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Across Coveted Lands by Arnold Henry Savage Landor

Per load from Isfahan to Ahwaz


British firm, who run the steamers, with much insight and praiseworthy enterprise improved the existing caravan track from Isfahan to Ahwaz on the Karun River, the point up to which the river is navigable by steamers not drawing more than four feet. They built two fine suspension bridges, one over the Karun at Godar-i-Balutak and the other, the Pul-Amarat (or Built-bridge) constructed on the side of an ancient masonry bridge. The track has thus been rendered very easy and every assistance was offered to caravans, while a regular service of river steamers plied from Mahommerah to Ahwaz, to relieve the traffic by water. The s.s. _Blosse Lynch_, 250 tons, was sent up at first, but was too large, so the s.s. _Malamir_, 120 tons, was specially built for the Karun navigation.

Matters were very prosperous at first, until many obstacles came in the way. The road has been open to traffic some three years. The first year traffic was healthy and strong, but the second year, owing to famine in Arabistan, the traffic suddenly dropped and nothing would induce muleteers to travel by that route. Although they were offered as much as 100 (L2) to 110 krans (L2 4_s._) per load from Isfahan to Ahwaz, a distance of 17 stages--277 miles--they preferred to take 70 krans (L1 9_s._ 2_d._) to Bushire, a journey of about 30 stages, over a distance of 510 miles.

The caravan men in Persia are curious people to deal with, and it takes a

very long time to imbue their minds with new ideas. In the case of the Ahwaz road it was partly conservatism and fear instigated by the Mullahs that prevented their taking loads to the steamers.

It was fully expected that the route could not pay its way for at least five years from its inauguration, and the British Government--which at that time seemed to understand the value of the undertaking--agreed to give in equal shares with the Government of India a collective guarantee against losses up to L3,000 for the first two years, then of L2,000 for five years. For some unaccountable reason the Government of India, which the scheme mostly concerned, dropped out, and the guarantee was further reduced to L1,000 payable by the home Government only. As a result of this the steamers have been run since at a considerable loss, and had it not been for the patriotism of Lynch Brothers, and the prospects to which they still cling of a successful issue, the navigation of the Karun would have already come to an untimely end.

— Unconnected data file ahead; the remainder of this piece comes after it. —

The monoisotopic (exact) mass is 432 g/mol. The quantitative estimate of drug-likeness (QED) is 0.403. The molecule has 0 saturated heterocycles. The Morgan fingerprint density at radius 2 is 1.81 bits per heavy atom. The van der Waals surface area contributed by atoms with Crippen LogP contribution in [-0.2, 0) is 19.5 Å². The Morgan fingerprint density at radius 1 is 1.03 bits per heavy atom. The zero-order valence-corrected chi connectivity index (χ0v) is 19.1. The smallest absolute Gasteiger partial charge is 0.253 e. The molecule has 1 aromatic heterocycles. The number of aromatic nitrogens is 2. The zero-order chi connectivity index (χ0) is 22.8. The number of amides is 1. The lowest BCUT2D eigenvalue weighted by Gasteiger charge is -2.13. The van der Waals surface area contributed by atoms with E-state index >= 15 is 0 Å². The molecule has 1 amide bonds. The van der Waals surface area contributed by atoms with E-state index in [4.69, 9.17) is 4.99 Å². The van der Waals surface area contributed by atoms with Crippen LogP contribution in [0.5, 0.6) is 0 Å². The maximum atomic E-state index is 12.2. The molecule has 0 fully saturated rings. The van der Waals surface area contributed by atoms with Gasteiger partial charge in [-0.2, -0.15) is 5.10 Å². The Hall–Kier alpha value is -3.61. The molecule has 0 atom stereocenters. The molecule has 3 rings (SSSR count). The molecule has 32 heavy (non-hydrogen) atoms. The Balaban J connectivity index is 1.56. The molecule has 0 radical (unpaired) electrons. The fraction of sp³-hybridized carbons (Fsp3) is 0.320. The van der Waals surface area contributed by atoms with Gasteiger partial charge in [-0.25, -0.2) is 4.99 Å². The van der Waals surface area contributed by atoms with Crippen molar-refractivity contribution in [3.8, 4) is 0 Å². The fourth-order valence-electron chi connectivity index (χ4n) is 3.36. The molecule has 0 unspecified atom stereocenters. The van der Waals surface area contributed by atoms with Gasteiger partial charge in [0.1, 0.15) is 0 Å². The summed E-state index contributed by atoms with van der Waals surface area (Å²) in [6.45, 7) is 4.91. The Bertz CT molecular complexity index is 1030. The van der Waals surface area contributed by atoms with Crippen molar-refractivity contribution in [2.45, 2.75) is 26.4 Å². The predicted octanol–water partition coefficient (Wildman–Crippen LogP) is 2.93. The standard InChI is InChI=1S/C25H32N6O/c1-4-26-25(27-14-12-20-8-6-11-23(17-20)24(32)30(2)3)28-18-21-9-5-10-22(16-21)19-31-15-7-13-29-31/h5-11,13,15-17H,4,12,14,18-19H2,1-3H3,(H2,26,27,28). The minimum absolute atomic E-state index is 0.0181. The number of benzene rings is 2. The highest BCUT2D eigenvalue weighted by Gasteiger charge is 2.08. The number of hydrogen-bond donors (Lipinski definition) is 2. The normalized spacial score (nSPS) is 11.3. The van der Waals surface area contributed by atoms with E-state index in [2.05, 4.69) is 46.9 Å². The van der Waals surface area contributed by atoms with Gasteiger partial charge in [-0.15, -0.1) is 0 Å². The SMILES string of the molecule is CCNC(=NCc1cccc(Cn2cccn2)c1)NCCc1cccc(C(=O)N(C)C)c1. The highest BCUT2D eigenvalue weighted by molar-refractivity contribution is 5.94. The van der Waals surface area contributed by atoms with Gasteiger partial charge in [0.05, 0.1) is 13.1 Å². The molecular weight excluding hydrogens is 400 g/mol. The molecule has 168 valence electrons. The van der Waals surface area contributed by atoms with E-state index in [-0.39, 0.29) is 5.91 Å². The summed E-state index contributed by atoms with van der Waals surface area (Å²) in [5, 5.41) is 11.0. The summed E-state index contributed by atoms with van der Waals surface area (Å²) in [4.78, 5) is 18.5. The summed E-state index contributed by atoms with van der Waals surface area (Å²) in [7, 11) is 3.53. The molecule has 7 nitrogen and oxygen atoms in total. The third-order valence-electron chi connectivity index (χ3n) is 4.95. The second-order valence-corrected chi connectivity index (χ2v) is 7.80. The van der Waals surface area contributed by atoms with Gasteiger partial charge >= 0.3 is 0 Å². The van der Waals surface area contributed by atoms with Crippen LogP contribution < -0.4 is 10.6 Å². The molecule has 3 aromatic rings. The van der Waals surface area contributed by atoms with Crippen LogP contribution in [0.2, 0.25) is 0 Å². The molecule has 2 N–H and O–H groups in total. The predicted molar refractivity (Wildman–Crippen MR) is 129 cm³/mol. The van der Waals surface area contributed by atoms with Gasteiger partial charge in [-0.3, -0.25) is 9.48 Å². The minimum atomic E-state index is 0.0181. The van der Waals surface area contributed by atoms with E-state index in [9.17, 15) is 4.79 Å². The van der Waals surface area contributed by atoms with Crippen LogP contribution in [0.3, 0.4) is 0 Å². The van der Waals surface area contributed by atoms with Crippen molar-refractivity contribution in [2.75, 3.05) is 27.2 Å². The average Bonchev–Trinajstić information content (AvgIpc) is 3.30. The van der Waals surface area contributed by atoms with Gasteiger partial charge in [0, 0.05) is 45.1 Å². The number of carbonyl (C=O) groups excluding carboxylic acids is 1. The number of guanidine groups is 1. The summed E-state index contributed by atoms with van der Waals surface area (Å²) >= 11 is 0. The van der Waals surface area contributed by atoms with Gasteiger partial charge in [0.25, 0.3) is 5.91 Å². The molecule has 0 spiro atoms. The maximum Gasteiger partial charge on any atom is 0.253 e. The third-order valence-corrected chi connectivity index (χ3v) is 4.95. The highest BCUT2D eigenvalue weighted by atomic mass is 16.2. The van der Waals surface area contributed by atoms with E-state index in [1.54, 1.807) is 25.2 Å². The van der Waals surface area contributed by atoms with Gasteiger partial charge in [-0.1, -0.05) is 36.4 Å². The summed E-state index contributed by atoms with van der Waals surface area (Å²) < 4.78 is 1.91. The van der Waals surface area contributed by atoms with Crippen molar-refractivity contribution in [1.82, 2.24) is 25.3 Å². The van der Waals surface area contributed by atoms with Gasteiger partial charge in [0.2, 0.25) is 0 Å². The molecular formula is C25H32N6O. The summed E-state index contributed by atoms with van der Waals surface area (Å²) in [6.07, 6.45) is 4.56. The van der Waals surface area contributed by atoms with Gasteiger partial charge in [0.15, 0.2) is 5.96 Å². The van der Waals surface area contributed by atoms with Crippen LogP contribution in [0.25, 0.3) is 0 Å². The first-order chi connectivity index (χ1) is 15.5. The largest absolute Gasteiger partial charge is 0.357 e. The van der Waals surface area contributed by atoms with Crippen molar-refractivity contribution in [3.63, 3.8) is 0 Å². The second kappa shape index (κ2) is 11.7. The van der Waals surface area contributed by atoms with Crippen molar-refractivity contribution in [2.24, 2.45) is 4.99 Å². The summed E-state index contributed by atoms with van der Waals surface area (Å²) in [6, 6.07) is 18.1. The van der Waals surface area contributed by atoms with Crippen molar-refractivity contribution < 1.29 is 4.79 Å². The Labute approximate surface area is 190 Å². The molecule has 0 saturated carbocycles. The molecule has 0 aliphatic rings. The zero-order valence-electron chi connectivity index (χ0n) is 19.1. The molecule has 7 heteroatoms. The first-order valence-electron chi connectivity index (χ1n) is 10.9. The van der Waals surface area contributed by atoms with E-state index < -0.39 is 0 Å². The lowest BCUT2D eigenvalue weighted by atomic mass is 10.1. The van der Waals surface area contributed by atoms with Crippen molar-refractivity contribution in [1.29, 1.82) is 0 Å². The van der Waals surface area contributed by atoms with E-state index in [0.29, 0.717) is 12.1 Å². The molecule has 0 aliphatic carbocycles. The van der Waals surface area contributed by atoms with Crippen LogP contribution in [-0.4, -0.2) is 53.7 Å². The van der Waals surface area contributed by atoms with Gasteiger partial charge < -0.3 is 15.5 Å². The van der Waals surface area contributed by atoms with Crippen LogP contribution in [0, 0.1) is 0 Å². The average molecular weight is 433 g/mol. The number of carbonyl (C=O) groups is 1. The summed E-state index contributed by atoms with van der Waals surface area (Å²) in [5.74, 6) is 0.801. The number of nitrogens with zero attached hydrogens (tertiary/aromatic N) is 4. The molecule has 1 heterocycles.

The principal article of export of any importance was wheat, grown in enormous quantities in the fertile plains of Arabistan; and were its export legal, the export of grain would be infinitely greater than the whole of the present imports. But the Persian Government unfortunately prohibited the export of grain from Persia, nominally to allay and prevent famine in the country, in fact to enrich local governors by permitting illicit export. Consequently, the peasants could not sell their produce in the open market and had to sell it, accepting what they could get from speculators at about half the actual value. This led to the discontinuance of the cultivation of wheat. When for three years the exportation of grain was permitted, the acreage under cultivation was enormous and yielded very large returns, but as soon as the prohibition was set in force it dwindled year by year until it became approximately the fifth part of what it originally was. On the top of all this a severe drought occurred and a famine resulted.

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